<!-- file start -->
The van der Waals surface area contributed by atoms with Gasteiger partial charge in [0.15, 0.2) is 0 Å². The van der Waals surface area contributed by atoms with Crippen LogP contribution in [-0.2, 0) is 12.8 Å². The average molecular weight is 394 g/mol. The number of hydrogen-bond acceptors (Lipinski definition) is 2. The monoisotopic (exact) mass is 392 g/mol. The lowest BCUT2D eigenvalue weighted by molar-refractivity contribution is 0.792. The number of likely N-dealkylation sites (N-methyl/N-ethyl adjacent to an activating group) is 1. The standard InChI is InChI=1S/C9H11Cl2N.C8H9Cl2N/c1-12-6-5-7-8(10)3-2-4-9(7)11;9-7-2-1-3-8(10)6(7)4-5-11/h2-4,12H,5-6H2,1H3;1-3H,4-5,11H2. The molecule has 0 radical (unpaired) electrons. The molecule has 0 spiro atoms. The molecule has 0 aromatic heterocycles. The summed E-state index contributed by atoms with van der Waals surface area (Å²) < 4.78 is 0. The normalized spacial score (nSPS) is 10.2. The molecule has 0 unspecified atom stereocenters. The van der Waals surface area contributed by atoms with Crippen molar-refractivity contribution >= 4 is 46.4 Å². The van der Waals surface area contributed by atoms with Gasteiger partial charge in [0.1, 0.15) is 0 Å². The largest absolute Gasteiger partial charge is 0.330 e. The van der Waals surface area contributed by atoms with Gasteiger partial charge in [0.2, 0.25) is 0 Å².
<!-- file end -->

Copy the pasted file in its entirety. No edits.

The van der Waals surface area contributed by atoms with Gasteiger partial charge in [0.15, 0.2) is 0 Å². The van der Waals surface area contributed by atoms with Crippen LogP contribution in [-0.2, 0) is 12.8 Å². The average molecular weight is 394 g/mol. The number of hydrogen-bond acceptors (Lipinski definition) is 2. The monoisotopic (exact) mass is 392 g/mol. The lowest BCUT2D eigenvalue weighted by molar-refractivity contribution is 0.792. The number of likely N-dealkylation sites (N-methyl/N-ethyl adjacent to an activating group) is 1. The standard InChI is InChI=1S/C9H11Cl2N.C8H9Cl2N/c1-12-6-5-7-8(10)3-2-4-9(7)11;9-7-2-1-3-8(10)6(7)4-5-11/h2-4,12H,5-6H2,1H3;1-3H,4-5,11H2. The molecule has 0 radical (unpaired) electrons. The molecule has 0 spiro atoms. The molecule has 0 aromatic heterocycles. The summed E-state index contributed by atoms with van der Waals surface area (Å²) < 4.78 is 0. The normalized spacial score (nSPS) is 10.2. The molecule has 0 unspecified atom stereocenters. The van der Waals surface area contributed by atoms with Crippen molar-refractivity contribution >= 4 is 46.4 Å². The van der Waals surface area contributed by atoms with Gasteiger partial charge in [0.1, 0.15) is 0 Å². The largest absolute Gasteiger partial charge is 0.330 e. The van der Waals surface area contributed by atoms with Gasteiger partial charge in [0.2, 0.25) is 0 Å².